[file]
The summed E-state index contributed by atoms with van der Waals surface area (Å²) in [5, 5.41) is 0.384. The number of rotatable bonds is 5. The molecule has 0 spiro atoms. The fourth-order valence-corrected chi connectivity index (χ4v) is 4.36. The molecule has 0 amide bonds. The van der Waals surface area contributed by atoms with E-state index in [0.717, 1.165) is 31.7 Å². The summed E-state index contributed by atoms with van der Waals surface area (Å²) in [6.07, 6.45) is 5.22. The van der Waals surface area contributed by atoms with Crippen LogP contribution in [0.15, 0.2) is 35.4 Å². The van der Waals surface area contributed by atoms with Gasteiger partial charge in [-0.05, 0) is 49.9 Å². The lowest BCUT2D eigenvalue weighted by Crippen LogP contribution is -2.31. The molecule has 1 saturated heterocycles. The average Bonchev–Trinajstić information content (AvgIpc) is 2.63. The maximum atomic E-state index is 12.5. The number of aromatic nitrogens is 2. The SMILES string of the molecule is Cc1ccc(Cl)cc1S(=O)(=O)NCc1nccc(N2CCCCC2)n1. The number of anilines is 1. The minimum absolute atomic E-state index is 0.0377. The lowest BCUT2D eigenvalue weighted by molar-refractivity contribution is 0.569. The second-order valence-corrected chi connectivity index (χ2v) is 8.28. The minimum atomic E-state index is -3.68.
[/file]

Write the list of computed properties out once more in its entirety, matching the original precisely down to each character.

The summed E-state index contributed by atoms with van der Waals surface area (Å²) in [5, 5.41) is 0.384. The number of rotatable bonds is 5. The molecule has 0 spiro atoms. The fourth-order valence-corrected chi connectivity index (χ4v) is 4.36. The molecule has 0 amide bonds. The van der Waals surface area contributed by atoms with E-state index in [0.717, 1.165) is 31.7 Å². The summed E-state index contributed by atoms with van der Waals surface area (Å²) in [6.07, 6.45) is 5.22. The van der Waals surface area contributed by atoms with Crippen LogP contribution in [0.15, 0.2) is 35.4 Å². The van der Waals surface area contributed by atoms with Gasteiger partial charge in [-0.05, 0) is 49.9 Å². The lowest BCUT2D eigenvalue weighted by Crippen LogP contribution is -2.31. The molecule has 1 saturated heterocycles. The average Bonchev–Trinajstić information content (AvgIpc) is 2.63. The maximum atomic E-state index is 12.5. The number of aromatic nitrogens is 2. The SMILES string of the molecule is Cc1ccc(Cl)cc1S(=O)(=O)NCc1nccc(N2CCCCC2)n1. The number of anilines is 1. The minimum absolute atomic E-state index is 0.0377. The lowest BCUT2D eigenvalue weighted by molar-refractivity contribution is 0.569. The second-order valence-corrected chi connectivity index (χ2v) is 8.28. The minimum atomic E-state index is -3.68.